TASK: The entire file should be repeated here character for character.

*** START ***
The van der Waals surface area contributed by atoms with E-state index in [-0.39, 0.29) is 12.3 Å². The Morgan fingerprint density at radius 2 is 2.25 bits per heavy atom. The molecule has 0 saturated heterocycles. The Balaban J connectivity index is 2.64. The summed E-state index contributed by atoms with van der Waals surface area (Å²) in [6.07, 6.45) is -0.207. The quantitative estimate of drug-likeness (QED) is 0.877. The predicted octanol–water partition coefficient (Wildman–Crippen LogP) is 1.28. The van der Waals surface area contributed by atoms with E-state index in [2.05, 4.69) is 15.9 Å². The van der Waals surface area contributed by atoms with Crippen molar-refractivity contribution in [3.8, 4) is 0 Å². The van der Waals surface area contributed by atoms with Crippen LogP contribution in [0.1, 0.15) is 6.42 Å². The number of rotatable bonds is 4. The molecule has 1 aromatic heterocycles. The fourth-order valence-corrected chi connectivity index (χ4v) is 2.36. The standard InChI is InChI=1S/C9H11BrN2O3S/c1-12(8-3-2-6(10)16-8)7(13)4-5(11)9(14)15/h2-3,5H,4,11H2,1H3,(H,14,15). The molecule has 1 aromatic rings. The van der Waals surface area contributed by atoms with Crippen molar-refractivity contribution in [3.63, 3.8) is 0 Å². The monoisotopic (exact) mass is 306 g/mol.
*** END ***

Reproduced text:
The van der Waals surface area contributed by atoms with E-state index in [-0.39, 0.29) is 12.3 Å². The Morgan fingerprint density at radius 2 is 2.25 bits per heavy atom. The molecule has 0 saturated heterocycles. The Balaban J connectivity index is 2.64. The summed E-state index contributed by atoms with van der Waals surface area (Å²) in [6.07, 6.45) is -0.207. The quantitative estimate of drug-likeness (QED) is 0.877. The predicted octanol–water partition coefficient (Wildman–Crippen LogP) is 1.28. The van der Waals surface area contributed by atoms with E-state index in [2.05, 4.69) is 15.9 Å². The van der Waals surface area contributed by atoms with Crippen molar-refractivity contribution in [3.8, 4) is 0 Å². The van der Waals surface area contributed by atoms with Crippen LogP contribution in [0.1, 0.15) is 6.42 Å². The number of rotatable bonds is 4. The molecule has 1 aromatic heterocycles. The fourth-order valence-corrected chi connectivity index (χ4v) is 2.36. The standard InChI is InChI=1S/C9H11BrN2O3S/c1-12(8-3-2-6(10)16-8)7(13)4-5(11)9(14)15/h2-3,5H,4,11H2,1H3,(H,14,15). The molecule has 1 aromatic rings. The van der Waals surface area contributed by atoms with Crippen molar-refractivity contribution in [3.63, 3.8) is 0 Å². The monoisotopic (exact) mass is 306 g/mol.